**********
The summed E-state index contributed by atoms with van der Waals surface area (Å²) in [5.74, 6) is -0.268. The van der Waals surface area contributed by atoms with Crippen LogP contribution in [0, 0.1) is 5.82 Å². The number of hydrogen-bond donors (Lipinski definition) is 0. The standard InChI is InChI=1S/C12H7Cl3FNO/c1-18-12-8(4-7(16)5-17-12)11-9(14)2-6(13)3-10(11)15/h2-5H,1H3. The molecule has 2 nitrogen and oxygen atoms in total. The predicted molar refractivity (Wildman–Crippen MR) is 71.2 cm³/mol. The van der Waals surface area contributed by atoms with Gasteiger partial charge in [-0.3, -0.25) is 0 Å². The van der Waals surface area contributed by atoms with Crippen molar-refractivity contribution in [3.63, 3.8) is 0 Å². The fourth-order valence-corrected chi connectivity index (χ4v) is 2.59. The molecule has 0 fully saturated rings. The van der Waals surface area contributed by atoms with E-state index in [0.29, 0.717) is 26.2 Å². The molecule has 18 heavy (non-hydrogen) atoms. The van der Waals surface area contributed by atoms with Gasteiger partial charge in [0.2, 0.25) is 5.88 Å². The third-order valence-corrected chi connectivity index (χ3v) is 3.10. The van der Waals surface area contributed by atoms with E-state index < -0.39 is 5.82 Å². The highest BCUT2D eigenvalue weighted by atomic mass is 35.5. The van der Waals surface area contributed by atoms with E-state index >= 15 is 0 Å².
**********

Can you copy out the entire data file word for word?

The summed E-state index contributed by atoms with van der Waals surface area (Å²) in [5.74, 6) is -0.268. The van der Waals surface area contributed by atoms with Crippen LogP contribution in [0, 0.1) is 5.82 Å². The number of hydrogen-bond donors (Lipinski definition) is 0. The standard InChI is InChI=1S/C12H7Cl3FNO/c1-18-12-8(4-7(16)5-17-12)11-9(14)2-6(13)3-10(11)15/h2-5H,1H3. The molecule has 2 nitrogen and oxygen atoms in total. The predicted molar refractivity (Wildman–Crippen MR) is 71.2 cm³/mol. The van der Waals surface area contributed by atoms with Gasteiger partial charge in [-0.3, -0.25) is 0 Å². The van der Waals surface area contributed by atoms with Crippen molar-refractivity contribution in [3.63, 3.8) is 0 Å². The fourth-order valence-corrected chi connectivity index (χ4v) is 2.59. The molecule has 0 fully saturated rings. The van der Waals surface area contributed by atoms with E-state index in [0.29, 0.717) is 26.2 Å². The molecule has 18 heavy (non-hydrogen) atoms. The van der Waals surface area contributed by atoms with Gasteiger partial charge in [0.2, 0.25) is 5.88 Å². The third-order valence-corrected chi connectivity index (χ3v) is 3.10. The van der Waals surface area contributed by atoms with E-state index < -0.39 is 5.82 Å². The highest BCUT2D eigenvalue weighted by atomic mass is 35.5. The van der Waals surface area contributed by atoms with E-state index >= 15 is 0 Å².